Integrating epidemiological data and mathematical models to forecast COVID-19 spread in the United States

Tuesday, June 15 at 03:15pm (PDT)
Tuesday, June 15 at 11:15pm (BST)
Wednesday, June 16 07:15am (KST)

SMB2021 SMB2021 Follow Tuesday (Wednesday) during the "PS02" time block.
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Orhun Davarci

The University of Texas at Austin
"Integrating epidemiological data and mathematical models to forecast COVID-19 spread in the United States"
The rapid global outbreak of COVID-19 has raised interest in the computational forecast of the spread of infectious diseases, but the early projections in the current pandemic were limited in their ability to describe longer-term outcomes. This issue was partially due to the limited knowledge of the mechanisms of disease spread and development. Our study aims to integrate epidemiological time-series data into a mathematical model that can describe the fundamental mechanisms of COVID-19 spread, with the ultimate goal of utilizing model forecasts to determine early indicators of large outbreaks as well as assessing public health interventions to control their severity. We used publicly available data from the 10 most heavily impacted states in the US to calibrate a SEIRD-type model and obtain state-specific sets of epidemiological parameters. Our model was able to recapitulate the early observations of cumulative infections and deaths (CCC > 0.9, R2 > 0.9). We further explore the use of model parameters and forecasts as early indicators of subsequent large outbreaks. Finally, we argue that mechanistic models that describe infectious disease spread can help mitigate the human cost of pandemics by anticipating effective public health interventions and enabling the optimized allocation of key medical resources.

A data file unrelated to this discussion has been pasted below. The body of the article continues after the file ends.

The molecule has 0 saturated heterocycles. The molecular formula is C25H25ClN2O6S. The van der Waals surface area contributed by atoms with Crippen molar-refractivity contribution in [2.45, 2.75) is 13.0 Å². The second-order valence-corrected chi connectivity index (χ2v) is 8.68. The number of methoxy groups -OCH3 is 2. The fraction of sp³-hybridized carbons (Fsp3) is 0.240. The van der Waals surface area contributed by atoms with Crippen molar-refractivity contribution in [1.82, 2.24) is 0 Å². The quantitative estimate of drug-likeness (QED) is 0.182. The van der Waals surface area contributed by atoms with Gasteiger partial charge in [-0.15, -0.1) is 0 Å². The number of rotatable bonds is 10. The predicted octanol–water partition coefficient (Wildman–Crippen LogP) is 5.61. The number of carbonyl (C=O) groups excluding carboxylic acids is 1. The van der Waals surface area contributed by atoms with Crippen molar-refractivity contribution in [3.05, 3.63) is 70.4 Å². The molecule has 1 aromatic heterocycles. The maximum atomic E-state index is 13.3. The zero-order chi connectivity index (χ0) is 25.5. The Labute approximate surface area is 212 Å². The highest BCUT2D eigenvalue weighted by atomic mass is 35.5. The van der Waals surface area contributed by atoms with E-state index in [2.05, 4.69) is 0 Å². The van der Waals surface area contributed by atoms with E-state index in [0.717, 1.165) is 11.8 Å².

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Virtual conference of the Society for Mathematical Biology, 2021.